sugar soft drink

The UK has a sugar epidemic on its hands, says the report

The soft drinks industry has hit back at a report claiming teenagers drink almost ‘a bathtub of sugary drinks’ a year by pointing out teens’ sugar intake from soft drinks has actually fallen.

The Cancer Research UK report, released today, arrived at the claim based on figures calculated from the National Diet and Nutrition Survey (NDNS). But Gavin Partington, director general of the British Soft Drinks Association, said the same NDNS data “actually shows that teenagers’ sugar intake from soft drinks is down by 8%”. He added: “This is not surprising since soft drinks companies’ action on reformulation and smaller pack sizes has helped drive a 17% cut in sugar consumed from soft drinks since 2012. The soft drinks sector is ahead of the game and in 2015 became the only category to set a voluntary calorie reduction target of 20% by 2020. We also voluntarily extended the advertising rules regarding under 16s to all online media.”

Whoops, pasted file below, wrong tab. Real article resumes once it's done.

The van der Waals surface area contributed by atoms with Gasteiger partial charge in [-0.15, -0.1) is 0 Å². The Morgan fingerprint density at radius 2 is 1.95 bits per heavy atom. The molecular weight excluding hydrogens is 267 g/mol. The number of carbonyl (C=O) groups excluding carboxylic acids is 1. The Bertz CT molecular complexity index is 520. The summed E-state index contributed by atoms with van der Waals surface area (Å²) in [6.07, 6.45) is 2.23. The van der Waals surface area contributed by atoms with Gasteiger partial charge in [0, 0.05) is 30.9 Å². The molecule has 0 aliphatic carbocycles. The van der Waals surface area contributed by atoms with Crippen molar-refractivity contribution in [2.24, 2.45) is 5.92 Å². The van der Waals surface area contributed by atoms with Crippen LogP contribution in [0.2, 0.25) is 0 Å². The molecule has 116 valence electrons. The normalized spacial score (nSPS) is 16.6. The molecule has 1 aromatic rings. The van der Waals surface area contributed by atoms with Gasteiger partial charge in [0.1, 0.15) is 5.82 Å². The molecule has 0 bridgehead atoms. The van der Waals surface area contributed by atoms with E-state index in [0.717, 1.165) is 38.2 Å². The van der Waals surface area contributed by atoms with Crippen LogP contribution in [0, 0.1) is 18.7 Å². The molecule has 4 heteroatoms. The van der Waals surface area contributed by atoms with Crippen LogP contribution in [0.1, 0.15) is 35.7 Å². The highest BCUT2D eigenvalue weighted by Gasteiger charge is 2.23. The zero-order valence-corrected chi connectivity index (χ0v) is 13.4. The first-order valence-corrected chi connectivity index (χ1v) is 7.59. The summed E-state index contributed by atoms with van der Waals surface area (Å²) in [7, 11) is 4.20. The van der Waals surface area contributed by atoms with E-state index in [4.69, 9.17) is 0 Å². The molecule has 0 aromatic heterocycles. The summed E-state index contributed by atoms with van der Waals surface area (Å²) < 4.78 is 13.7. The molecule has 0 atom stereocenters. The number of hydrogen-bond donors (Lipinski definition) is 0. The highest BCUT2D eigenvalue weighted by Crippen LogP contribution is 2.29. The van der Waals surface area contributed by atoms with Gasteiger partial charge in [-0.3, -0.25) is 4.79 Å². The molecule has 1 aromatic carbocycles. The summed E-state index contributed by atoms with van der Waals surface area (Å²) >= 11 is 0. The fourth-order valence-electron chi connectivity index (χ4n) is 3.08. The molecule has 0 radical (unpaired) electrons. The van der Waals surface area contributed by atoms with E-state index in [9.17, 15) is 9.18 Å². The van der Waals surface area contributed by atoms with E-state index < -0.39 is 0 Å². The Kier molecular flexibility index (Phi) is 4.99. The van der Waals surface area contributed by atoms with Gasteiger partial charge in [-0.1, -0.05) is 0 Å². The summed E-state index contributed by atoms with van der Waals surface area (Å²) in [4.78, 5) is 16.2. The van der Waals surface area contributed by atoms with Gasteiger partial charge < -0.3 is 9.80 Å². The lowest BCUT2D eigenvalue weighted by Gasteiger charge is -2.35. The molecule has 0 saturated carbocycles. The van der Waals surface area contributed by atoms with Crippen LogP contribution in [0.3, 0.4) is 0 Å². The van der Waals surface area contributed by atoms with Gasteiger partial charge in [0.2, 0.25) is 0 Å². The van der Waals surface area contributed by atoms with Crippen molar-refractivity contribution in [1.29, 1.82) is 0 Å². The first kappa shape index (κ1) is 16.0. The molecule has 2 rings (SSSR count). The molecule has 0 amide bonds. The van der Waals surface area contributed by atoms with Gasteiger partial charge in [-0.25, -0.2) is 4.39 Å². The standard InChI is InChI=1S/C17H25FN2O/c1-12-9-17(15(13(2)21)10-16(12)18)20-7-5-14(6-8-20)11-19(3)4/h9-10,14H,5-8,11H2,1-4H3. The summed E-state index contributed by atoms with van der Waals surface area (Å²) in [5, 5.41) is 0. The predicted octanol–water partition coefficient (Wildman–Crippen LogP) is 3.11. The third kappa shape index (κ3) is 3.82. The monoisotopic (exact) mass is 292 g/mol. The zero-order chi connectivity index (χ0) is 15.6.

The Cancer Research UK report also suggested four to 10 year old were drinking the equivalent of almost half a bathtub full of sugary drinks each year.

The charity said obese children were about five times more likely to grow into obese adults, and carrying too much weight increased the risk of cancer as well as other diseases.

Alison Cox, director of prevention at Cancer Research UK, said: “It’s shocking that teenagers are drinking the equivalent of a bathtub of sugary drinks a year.

“We urgently need to stop this happening and the good news is that the government’s sugar tax will play a crucial role in helping to curb this behaviour. The ripple effect of a small tax on sugary drinks is enormous, and it will give soft drinks companies a clear incentive to reduce the amount of sugar in drinks. When coupled with the Government’s plan to reduce sugar in processed food, we could really see an improvement to our diets.”

Cox added: “But the government can do more to give the next generation a better chance, by closing the loop hole on junk food advertising on TV before the 9pm watershed. The UK has an epidemic on its hands, and needs to act now.”